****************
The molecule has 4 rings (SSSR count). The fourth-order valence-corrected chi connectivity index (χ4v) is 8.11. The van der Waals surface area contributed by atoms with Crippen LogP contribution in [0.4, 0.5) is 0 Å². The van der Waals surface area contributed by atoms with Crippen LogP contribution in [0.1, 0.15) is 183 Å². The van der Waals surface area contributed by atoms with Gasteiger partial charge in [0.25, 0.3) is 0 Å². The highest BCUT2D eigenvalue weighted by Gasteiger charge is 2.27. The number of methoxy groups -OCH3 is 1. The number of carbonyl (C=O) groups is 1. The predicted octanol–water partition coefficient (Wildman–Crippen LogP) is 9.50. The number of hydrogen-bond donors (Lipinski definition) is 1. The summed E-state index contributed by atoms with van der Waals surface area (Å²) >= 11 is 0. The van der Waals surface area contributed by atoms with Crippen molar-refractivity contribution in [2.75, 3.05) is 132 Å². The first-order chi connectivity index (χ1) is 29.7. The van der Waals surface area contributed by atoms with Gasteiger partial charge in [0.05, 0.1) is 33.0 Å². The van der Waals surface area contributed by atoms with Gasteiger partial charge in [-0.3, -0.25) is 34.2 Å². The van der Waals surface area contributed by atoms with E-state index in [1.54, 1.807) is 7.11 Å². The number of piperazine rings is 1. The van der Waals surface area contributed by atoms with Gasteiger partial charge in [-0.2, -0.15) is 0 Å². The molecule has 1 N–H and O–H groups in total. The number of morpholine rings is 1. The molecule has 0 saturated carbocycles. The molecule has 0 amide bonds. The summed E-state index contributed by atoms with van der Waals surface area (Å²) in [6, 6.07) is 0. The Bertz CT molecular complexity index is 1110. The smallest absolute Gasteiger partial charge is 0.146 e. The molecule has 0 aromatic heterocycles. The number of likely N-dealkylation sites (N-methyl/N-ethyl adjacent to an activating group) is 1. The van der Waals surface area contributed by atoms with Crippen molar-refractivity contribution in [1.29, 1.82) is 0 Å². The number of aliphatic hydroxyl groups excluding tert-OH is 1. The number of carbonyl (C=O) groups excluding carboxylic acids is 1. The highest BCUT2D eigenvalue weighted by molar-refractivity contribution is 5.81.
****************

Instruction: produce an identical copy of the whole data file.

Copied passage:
The molecule has 4 rings (SSSR count). The fourth-order valence-corrected chi connectivity index (χ4v) is 8.11. The van der Waals surface area contributed by atoms with Crippen LogP contribution in [0.4, 0.5) is 0 Å². The van der Waals surface area contributed by atoms with Crippen LogP contribution in [0.1, 0.15) is 183 Å². The van der Waals surface area contributed by atoms with Gasteiger partial charge in [0.25, 0.3) is 0 Å². The highest BCUT2D eigenvalue weighted by Gasteiger charge is 2.27. The number of methoxy groups -OCH3 is 1. The number of carbonyl (C=O) groups is 1. The predicted octanol–water partition coefficient (Wildman–Crippen LogP) is 9.50. The number of hydrogen-bond donors (Lipinski definition) is 1. The summed E-state index contributed by atoms with van der Waals surface area (Å²) >= 11 is 0. The van der Waals surface area contributed by atoms with Crippen molar-refractivity contribution in [2.75, 3.05) is 132 Å². The first-order chi connectivity index (χ1) is 29.7. The van der Waals surface area contributed by atoms with Gasteiger partial charge in [0.05, 0.1) is 33.0 Å². The van der Waals surface area contributed by atoms with Gasteiger partial charge in [-0.3, -0.25) is 34.2 Å². The van der Waals surface area contributed by atoms with E-state index in [1.54, 1.807) is 7.11 Å². The number of piperazine rings is 1. The van der Waals surface area contributed by atoms with Gasteiger partial charge in [-0.2, -0.15) is 0 Å². The molecule has 1 N–H and O–H groups in total. The number of morpholine rings is 1. The molecule has 0 saturated carbocycles. The molecule has 0 amide bonds. The summed E-state index contributed by atoms with van der Waals surface area (Å²) in [6, 6.07) is 0. The Bertz CT molecular complexity index is 1110. The smallest absolute Gasteiger partial charge is 0.146 e. The molecule has 0 aromatic heterocycles. The number of likely N-dealkylation sites (N-methyl/N-ethyl adjacent to an activating group) is 1. The van der Waals surface area contributed by atoms with Crippen molar-refractivity contribution in [1.29, 1.82) is 0 Å². The number of aliphatic hydroxyl groups excluding tert-OH is 1. The number of carbonyl (C=O) groups excluding carboxylic acids is 1. The highest BCUT2D eigenvalue weighted by molar-refractivity contribution is 5.81.